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The 4 Operations of Alerting on F5 BIG-IP


This tutorial is about F5 BIG-IP alerting, particularly on how to configure any F5 to generate more or less alerts of different types, or even of the same type as it can sometimes be necessary. We will call it the 4 Operations of Alerting as the 4 basic arithmetic operations are a good guideline to follow and will help us to remember how things work, and how to configure our F5. The 4 operations being noted + - * / , we will give to each their meaning in the context of alerting.

Alerting basics
Monitoring and Alerting are the inseparable brothers in any mature IT environment. While there are different methods to implement them, this brotherhood takes all its sense when we choose to rely on SNMP, as this protocol provides both polling statistic collections and receiving unsolicited messages, more commonly called traps or alerts by a language abuse. However, an alert could also be the result of a statistic polling later compared to a threshold, or the result of a more or less complicated calculation (sum, derivative calculation,..). SNMP being well established and understood by all of the big hardware constructors, we of course find it on F5 as its central monitoring & alerting strategy. In this tutorial we will just focus on SNMP and the possibilities of turning alerting more verbose or less, but be aware that F5 goes beyond this and has or uses complementary solutions that are also worth exploring such as Analytics, HSL, and sFlow.

[+] operator
The + operation means that we are adding more alerts to the system, of new types that are at the moment not handled.

Adding alerts is done by adding a dedicated section to the /config/user_alert.conf configuration file, as explained in the official documentation K3727: Configuring custom SNMP traps.

I suggest two use-cases, one for expired certificates and the other for more or less brutal clock adjustments. Indeed when the clock is adjusted this could mean a serious system overload or just a recoverable unavailability of the NTP source. In both cases anyway this clock adjustment is good in itself but has side effects as all of the timers are impacted (from the single TCP timers to the persistence sessions) and for this reason we may want to be alerted.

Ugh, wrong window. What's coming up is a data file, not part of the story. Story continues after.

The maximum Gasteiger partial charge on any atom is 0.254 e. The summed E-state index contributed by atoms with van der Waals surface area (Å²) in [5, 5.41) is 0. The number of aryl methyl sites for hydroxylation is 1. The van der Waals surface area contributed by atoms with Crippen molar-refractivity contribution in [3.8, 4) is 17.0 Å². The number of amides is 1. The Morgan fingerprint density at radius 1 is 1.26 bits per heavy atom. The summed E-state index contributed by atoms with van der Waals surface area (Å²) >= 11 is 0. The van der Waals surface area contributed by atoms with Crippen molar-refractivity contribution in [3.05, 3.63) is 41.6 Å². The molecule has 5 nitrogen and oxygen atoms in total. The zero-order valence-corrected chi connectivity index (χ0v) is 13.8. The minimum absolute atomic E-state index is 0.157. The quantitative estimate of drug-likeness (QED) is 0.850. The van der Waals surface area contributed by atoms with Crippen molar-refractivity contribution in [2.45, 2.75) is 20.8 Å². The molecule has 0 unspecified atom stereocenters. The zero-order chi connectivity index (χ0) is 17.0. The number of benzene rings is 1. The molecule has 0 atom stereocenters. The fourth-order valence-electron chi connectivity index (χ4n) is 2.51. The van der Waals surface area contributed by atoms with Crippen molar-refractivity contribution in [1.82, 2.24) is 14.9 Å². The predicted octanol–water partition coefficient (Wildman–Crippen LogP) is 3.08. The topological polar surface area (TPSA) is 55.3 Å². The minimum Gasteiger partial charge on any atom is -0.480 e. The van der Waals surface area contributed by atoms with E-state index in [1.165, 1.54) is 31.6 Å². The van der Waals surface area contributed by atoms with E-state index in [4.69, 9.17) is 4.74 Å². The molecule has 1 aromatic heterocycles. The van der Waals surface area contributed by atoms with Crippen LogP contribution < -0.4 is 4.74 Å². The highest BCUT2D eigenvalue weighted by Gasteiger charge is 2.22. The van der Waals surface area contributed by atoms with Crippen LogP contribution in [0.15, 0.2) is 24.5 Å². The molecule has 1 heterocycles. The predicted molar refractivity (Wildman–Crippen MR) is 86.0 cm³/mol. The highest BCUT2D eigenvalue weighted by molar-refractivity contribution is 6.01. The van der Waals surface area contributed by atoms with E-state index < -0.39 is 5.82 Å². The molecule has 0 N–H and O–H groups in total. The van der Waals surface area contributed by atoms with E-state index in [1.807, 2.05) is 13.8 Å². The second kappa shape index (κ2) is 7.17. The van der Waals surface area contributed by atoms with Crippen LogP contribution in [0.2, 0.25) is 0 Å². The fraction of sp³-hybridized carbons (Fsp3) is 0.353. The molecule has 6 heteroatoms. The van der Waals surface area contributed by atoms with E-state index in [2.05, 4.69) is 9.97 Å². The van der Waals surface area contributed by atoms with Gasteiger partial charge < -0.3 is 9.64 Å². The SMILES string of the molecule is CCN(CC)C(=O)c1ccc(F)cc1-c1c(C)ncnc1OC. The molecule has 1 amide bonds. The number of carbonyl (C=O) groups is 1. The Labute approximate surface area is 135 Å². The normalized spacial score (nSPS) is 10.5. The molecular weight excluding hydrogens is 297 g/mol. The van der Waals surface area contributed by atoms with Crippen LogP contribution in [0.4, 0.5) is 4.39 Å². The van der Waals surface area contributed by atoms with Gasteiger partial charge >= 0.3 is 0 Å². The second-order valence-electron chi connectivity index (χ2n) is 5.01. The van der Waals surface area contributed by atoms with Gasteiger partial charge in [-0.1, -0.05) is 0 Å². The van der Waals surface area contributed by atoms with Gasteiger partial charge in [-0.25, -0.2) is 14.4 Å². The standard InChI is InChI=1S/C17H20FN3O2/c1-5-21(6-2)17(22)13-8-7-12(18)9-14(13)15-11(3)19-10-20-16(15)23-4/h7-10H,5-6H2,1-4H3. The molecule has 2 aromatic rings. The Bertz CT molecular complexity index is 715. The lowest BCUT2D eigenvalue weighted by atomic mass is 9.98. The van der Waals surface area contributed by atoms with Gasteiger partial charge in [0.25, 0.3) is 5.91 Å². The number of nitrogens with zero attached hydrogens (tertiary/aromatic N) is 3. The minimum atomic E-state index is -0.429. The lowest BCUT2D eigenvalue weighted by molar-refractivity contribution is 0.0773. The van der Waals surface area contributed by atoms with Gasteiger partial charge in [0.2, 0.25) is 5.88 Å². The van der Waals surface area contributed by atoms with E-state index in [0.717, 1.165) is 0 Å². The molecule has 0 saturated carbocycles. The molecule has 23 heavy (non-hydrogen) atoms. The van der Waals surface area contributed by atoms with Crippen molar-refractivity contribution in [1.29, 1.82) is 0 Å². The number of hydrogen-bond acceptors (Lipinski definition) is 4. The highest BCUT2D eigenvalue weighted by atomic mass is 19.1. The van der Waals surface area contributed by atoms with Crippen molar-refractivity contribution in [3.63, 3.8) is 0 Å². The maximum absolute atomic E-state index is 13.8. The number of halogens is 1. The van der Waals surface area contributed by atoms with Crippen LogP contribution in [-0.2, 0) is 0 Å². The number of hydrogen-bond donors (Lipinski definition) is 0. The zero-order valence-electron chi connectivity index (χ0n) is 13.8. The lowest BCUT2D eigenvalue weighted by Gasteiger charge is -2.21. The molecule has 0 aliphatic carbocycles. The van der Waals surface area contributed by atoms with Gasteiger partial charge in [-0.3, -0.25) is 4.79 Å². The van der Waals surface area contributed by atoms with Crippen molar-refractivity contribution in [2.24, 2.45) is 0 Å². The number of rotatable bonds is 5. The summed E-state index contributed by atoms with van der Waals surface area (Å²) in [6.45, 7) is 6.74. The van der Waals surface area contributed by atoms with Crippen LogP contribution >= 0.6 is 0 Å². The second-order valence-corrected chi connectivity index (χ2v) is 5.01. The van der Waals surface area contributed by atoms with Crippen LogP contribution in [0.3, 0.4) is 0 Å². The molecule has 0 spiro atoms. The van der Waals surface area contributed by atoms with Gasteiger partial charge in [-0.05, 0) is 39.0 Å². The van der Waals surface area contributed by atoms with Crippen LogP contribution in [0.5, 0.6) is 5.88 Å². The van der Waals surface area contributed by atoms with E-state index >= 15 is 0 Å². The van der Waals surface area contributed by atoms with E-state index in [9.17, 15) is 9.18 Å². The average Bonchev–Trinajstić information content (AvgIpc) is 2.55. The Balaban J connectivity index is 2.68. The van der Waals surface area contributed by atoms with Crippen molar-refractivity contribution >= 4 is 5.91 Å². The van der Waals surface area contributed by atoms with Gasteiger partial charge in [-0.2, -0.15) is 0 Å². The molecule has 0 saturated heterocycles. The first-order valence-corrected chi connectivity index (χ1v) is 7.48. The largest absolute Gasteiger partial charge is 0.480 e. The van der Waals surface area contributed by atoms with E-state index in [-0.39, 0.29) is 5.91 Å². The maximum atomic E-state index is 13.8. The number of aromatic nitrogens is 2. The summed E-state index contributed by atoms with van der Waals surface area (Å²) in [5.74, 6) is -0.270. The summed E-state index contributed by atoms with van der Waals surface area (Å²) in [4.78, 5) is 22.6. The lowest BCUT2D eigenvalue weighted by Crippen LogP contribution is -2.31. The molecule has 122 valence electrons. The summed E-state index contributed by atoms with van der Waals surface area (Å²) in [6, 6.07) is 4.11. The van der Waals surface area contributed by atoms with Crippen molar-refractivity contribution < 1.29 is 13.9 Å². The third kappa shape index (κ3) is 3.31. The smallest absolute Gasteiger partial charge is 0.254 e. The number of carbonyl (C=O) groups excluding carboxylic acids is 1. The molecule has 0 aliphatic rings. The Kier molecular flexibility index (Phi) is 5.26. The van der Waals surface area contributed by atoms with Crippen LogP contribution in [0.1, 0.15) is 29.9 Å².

Practice : we add the following to the file named above /config/user_alert.conf :

alert CERTIFICATE_EXPIRED "CN(.*) expired on" {
snmptrap OID=".";
alert CLOCK_ADJUSTMENT_SOFT "^01010029:5: Clock advanced by(.*)" {
snmptrap OID=".";
alert CLOCK_ADJUSTMENT_HARD "^01010040:4: Clock has unexpectedly adjusted by(.*)" {
snmptrap OID=".";

Remember that in a real world we will not wait for a certificate to expire and that we would wake up earlier before receiving this alert. Alerting before a certificate is going expire can be done with the same method and for those interested, I let you this work as an exercise to practice what we have just been talking about.

While relying on system generated messages to raise new alerts is already a good step, we can also benefit from iRules for application monitoring. Let's suppose that we have an iRule which performs a DNS resolution, and because of the criticity of such service we want to raise an alert when one DNS server is unreachable, we can combine the iRule with an alert this way :

if [RESOLV::lookup ..]
log local0. "ERROR DNS server unreachable : $dnsserver1"

alert APPLICATION_DNS_UNREACHABLE "^ERROR DNS server unreachable(.*)" {
snmptrap OID=".";

At this moment you probably have noticed that we are using different OIDs for our custom alerts and more explanations will be given on this at the end of the tutorial.

[-] operator
The - operation means that we are reducing the type of alerts that we want the system to generate. We can either want to remove completely all alerts of one type, or just some alerts related to a restricted set of objects or even one object only.

In the first case, we consider one or several alert types as just being meaningless and we eradicate them once for good. The solution is to cut at the root by creating a LogFilter that will prevent the messages to be logged and as a consequence to generate a following trap.
For example, we don't want to receive any alert related to bad SSL handshakes as they are no value creators and could (should) be checked at the profile level. Although this will also shutdown all other connection errors, we will configure this LogFilter :

Name : Filter_TMM_SSL_messages
Severity : Warning
Source : all
Message ID : 01260009
Log Publisher : None